The music of Big Star seeps into music from the 80s and beyond. The chiming guitars, lush harmonies, and complex yet catchy melodies are clearly shown in alternative rock and indie bands. They are frequently mentioned as an influence for bands such as R.E.M. and the Replacements.
So how is it possible that these bands have become household names, yet the name of Big Star remains a mystery to much of the world? It seems that bands with such originality and heavy influence eventually worm their way into fame, despite decades of hiding behind the more well-known bands that used their music as a basis for their own. Bands in this category include The Velvet Underground, a band whose debut album barely sold any copies when it came out in 1967 and nearly disappeared off the face of the earth. But the brilliance of the band eventually became known, and now they are regularly cited as one of the greatest rock bands of all time. Big Star have not struck this popularity yet, the popularity they deserved in the early 70s, which they deserved and could have easily gained. The catchy hooks of songs like "Feel", "When My Baby's Beside Me", and "My Life Is Right" sound like songs that could have appeared on commercial rock radio alongside other poppish bands. But due to poor distribution, #1 Record suffered from poor sales just like The Velvet Underground's debut album.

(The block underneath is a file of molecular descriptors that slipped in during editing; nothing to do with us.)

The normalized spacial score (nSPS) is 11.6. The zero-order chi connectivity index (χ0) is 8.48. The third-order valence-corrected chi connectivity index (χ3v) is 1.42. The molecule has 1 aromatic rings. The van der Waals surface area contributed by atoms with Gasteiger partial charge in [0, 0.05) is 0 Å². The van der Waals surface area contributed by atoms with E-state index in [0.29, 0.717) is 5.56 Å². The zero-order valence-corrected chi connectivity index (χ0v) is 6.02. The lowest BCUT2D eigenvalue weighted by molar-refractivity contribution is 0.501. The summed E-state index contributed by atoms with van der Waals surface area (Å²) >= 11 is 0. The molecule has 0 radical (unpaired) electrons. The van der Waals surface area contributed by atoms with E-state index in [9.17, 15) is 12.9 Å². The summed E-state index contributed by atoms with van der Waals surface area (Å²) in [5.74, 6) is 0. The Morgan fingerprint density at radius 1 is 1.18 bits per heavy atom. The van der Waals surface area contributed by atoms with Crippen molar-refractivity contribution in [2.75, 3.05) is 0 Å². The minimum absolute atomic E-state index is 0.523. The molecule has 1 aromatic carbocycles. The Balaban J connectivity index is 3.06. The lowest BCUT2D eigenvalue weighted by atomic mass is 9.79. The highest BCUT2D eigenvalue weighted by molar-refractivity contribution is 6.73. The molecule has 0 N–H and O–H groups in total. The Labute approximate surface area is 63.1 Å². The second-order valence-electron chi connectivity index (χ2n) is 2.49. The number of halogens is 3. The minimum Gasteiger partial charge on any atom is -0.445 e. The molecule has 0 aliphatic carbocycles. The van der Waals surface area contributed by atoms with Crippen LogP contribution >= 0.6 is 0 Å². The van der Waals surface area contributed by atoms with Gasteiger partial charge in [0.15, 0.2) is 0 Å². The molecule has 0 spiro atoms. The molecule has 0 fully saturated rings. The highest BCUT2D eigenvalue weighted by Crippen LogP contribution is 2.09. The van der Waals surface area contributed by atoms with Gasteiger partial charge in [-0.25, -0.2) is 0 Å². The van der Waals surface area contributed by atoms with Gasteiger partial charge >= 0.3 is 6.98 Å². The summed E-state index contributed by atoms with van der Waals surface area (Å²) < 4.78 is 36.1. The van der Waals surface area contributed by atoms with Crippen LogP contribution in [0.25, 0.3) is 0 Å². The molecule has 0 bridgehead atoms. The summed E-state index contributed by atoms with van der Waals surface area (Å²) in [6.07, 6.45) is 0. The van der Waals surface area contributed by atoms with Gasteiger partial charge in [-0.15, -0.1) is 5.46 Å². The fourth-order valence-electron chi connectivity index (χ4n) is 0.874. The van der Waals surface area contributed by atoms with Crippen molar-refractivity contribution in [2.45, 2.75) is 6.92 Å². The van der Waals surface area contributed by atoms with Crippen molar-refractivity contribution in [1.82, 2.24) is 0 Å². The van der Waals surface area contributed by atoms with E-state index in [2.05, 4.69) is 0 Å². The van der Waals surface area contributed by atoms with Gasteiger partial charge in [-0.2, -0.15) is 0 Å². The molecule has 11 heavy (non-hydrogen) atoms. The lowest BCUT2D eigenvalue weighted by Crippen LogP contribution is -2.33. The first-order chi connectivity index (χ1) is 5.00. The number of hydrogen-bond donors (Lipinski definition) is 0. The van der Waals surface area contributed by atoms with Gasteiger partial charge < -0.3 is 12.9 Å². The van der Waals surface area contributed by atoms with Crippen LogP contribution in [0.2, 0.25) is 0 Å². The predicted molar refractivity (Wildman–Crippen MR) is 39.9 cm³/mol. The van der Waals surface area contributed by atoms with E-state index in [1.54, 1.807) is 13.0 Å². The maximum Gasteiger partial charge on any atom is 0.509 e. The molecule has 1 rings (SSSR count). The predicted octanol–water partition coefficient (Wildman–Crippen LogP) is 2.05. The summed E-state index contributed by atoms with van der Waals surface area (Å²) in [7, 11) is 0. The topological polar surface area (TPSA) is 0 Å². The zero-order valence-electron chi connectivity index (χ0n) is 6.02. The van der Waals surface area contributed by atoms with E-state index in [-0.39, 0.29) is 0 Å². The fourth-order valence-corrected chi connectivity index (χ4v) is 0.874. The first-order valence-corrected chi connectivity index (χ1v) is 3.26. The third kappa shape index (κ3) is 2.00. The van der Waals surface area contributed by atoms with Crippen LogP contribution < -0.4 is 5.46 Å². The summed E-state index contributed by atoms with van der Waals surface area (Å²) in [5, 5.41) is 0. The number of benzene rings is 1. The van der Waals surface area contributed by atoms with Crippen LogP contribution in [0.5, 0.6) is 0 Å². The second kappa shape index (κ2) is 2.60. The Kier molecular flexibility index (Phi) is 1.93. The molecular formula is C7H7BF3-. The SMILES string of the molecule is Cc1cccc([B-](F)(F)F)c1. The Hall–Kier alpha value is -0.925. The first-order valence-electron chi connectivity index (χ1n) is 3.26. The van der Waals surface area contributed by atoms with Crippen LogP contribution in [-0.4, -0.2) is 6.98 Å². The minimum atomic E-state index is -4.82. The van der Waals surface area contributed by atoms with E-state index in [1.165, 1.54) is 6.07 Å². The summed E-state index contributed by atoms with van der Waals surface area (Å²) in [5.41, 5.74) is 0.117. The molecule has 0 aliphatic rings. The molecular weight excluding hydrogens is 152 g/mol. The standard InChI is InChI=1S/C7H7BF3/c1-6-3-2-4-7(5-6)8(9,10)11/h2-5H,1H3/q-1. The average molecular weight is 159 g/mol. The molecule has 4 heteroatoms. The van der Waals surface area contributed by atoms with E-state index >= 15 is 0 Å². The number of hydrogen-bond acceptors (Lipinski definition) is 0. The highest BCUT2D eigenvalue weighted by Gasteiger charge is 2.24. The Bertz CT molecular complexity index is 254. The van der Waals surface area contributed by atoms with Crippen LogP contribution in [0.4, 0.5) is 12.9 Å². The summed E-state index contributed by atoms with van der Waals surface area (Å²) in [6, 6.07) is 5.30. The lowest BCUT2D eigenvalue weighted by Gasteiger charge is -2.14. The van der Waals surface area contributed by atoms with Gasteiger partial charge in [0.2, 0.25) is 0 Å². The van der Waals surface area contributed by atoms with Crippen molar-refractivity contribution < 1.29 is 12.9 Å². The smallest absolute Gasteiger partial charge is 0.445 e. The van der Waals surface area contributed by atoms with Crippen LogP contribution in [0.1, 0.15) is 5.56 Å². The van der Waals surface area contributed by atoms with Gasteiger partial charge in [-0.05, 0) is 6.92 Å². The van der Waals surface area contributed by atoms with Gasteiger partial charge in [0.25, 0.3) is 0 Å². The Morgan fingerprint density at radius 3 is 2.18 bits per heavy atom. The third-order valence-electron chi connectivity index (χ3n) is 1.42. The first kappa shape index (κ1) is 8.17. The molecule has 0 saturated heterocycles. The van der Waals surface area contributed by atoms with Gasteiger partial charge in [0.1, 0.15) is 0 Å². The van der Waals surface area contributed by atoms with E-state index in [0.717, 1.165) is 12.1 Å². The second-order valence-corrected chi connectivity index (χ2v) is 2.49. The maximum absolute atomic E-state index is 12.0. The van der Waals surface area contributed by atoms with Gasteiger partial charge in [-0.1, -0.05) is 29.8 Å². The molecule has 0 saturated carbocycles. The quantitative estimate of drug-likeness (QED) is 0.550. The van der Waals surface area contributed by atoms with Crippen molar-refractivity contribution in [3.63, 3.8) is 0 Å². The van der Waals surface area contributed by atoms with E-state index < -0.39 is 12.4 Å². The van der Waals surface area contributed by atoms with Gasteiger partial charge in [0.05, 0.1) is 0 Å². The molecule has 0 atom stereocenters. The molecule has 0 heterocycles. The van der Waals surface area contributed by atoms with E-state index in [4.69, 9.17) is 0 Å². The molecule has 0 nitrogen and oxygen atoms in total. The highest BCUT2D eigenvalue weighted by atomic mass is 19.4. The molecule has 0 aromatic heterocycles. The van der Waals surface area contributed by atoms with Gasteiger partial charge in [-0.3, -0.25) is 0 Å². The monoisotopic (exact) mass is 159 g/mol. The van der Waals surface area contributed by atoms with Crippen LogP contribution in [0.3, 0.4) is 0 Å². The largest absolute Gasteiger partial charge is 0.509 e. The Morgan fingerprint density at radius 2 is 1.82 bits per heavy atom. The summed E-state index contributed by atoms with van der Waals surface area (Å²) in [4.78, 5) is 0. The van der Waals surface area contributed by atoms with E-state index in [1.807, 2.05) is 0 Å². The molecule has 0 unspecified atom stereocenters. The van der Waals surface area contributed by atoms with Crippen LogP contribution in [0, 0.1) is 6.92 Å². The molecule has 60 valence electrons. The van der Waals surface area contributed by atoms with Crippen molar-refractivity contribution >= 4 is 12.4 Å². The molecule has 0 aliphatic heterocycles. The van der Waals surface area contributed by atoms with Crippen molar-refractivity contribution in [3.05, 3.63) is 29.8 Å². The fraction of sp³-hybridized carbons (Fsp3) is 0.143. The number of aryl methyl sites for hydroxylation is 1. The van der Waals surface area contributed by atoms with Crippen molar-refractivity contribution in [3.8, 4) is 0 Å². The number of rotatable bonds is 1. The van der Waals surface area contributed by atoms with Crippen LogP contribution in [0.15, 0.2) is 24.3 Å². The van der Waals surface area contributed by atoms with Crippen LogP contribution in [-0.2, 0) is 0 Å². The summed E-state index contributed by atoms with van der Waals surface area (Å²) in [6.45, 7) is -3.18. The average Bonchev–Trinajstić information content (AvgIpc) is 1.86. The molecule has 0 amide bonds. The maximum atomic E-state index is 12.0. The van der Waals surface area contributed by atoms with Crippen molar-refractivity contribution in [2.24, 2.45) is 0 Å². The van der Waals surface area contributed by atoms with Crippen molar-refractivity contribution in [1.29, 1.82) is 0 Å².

And like The Velvet Underground & Nico, the stark originality and excellent songwriting makes this album worthwhile. Alex Chilton and Chris Bell create harmonies and melodies and trade lead vocals in a manner similar to Lennon and McCartney. Some of the strongest songs are layered with great guitar work and multiple harmonies, like "Feel" and "In The Street". The jangling guitars echo bands of the 60s like The Byrds. The better tracks on the album, though, are the more thoughtful and softer ones. "The Ballad of El Goodo" succeeds in combining the 60s pop guitar sound with a rock ballad and the greatest track on the album, Thirteen, is a much simpler track, and shows that simpler can be better. Big Star take away the big guitar sounds and instead create an intimate, lyrically simple track that still the contains excellent harmonies of the Beach Boys. Not all of the tracks are as memorable though--there are some throwaway tracks, like the underwhelming ST 100/6, and the hardest rocking tune unfittingly put after the softest, "Don't Lie To Me".
This album is not underrated--it has garnered a wide amount of critical acclaim--but rather underlistened. This album is a classic in all senses of the word, and those who do listen to it find beautiful melodies and very strong songwriting skills. The albums influence does overpower the actual strength of the album, and some tracks falter in comparison to others ("The India Song", "Don't Lie To Me"), but the combining of sunshine pop elements and harmonies to their own original sound makes this a 70s classic that deserves more recognition than it is given.